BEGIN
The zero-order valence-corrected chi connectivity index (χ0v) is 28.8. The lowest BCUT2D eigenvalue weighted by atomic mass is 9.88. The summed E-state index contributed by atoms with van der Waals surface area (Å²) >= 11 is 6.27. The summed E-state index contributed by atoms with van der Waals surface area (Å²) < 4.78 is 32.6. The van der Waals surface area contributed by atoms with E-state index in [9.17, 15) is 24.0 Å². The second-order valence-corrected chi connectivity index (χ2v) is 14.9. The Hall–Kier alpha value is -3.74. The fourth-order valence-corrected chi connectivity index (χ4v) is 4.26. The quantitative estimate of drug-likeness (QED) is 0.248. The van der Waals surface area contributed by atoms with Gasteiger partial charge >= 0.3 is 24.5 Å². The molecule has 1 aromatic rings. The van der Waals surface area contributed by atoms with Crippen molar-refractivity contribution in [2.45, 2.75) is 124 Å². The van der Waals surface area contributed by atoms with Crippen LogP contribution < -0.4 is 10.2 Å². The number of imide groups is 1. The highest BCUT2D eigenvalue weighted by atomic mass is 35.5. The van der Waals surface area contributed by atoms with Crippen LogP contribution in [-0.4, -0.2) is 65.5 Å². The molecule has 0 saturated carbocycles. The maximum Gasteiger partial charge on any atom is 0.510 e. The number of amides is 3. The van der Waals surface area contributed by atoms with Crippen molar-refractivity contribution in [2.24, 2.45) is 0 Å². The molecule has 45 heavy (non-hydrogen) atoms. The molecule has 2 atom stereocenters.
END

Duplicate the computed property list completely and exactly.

The zero-order valence-corrected chi connectivity index (χ0v) is 28.8. The lowest BCUT2D eigenvalue weighted by atomic mass is 9.88. The summed E-state index contributed by atoms with van der Waals surface area (Å²) >= 11 is 6.27. The summed E-state index contributed by atoms with van der Waals surface area (Å²) < 4.78 is 32.6. The van der Waals surface area contributed by atoms with E-state index in [9.17, 15) is 24.0 Å². The second-order valence-corrected chi connectivity index (χ2v) is 14.9. The Hall–Kier alpha value is -3.74. The fourth-order valence-corrected chi connectivity index (χ4v) is 4.26. The quantitative estimate of drug-likeness (QED) is 0.248. The van der Waals surface area contributed by atoms with Gasteiger partial charge >= 0.3 is 24.5 Å². The molecule has 1 aromatic rings. The van der Waals surface area contributed by atoms with Crippen molar-refractivity contribution in [2.45, 2.75) is 124 Å². The van der Waals surface area contributed by atoms with Crippen LogP contribution < -0.4 is 10.2 Å². The number of imide groups is 1. The highest BCUT2D eigenvalue weighted by atomic mass is 35.5. The van der Waals surface area contributed by atoms with Crippen LogP contribution in [-0.4, -0.2) is 65.5 Å². The molecule has 0 saturated carbocycles. The maximum Gasteiger partial charge on any atom is 0.510 e. The number of amides is 3. The van der Waals surface area contributed by atoms with Crippen molar-refractivity contribution in [2.24, 2.45) is 0 Å². The molecule has 45 heavy (non-hydrogen) atoms. The molecule has 2 atom stereocenters.